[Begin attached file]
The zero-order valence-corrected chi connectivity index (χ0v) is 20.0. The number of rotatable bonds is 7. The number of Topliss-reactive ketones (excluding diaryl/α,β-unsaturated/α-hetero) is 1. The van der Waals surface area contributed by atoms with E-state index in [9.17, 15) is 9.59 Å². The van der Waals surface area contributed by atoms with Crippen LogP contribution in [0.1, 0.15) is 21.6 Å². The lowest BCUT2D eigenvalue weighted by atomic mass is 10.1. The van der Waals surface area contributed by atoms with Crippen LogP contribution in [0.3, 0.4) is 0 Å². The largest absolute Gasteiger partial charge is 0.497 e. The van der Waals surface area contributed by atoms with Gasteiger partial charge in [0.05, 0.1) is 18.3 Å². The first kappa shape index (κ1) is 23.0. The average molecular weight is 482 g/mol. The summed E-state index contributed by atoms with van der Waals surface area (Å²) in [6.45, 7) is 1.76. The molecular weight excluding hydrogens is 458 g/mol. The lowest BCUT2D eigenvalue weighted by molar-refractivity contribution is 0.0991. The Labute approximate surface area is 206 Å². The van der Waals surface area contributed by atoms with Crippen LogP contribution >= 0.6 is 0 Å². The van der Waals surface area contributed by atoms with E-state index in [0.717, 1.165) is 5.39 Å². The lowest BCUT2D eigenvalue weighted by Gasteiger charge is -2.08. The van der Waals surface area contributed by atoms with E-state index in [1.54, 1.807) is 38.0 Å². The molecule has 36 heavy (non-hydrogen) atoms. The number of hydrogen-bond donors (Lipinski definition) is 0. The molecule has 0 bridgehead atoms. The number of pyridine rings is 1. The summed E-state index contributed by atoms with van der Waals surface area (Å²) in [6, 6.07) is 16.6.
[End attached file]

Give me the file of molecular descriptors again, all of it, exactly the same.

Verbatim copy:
The zero-order valence-corrected chi connectivity index (χ0v) is 20.0. The number of rotatable bonds is 7. The number of Topliss-reactive ketones (excluding diaryl/α,β-unsaturated/α-hetero) is 1. The van der Waals surface area contributed by atoms with E-state index in [9.17, 15) is 9.59 Å². The van der Waals surface area contributed by atoms with Crippen LogP contribution in [0.1, 0.15) is 21.6 Å². The lowest BCUT2D eigenvalue weighted by atomic mass is 10.1. The van der Waals surface area contributed by atoms with Crippen LogP contribution in [0.3, 0.4) is 0 Å². The largest absolute Gasteiger partial charge is 0.497 e. The van der Waals surface area contributed by atoms with Gasteiger partial charge in [0.05, 0.1) is 18.3 Å². The first kappa shape index (κ1) is 23.0. The average molecular weight is 482 g/mol. The summed E-state index contributed by atoms with van der Waals surface area (Å²) in [6.45, 7) is 1.76. The molecular weight excluding hydrogens is 458 g/mol. The lowest BCUT2D eigenvalue weighted by molar-refractivity contribution is 0.0991. The Labute approximate surface area is 206 Å². The van der Waals surface area contributed by atoms with Crippen LogP contribution >= 0.6 is 0 Å². The van der Waals surface area contributed by atoms with E-state index in [0.717, 1.165) is 5.39 Å². The lowest BCUT2D eigenvalue weighted by Gasteiger charge is -2.08. The van der Waals surface area contributed by atoms with E-state index in [1.54, 1.807) is 38.0 Å². The molecule has 36 heavy (non-hydrogen) atoms. The number of hydrogen-bond donors (Lipinski definition) is 0. The molecule has 0 bridgehead atoms. The number of pyridine rings is 1. The summed E-state index contributed by atoms with van der Waals surface area (Å²) in [6, 6.07) is 16.6.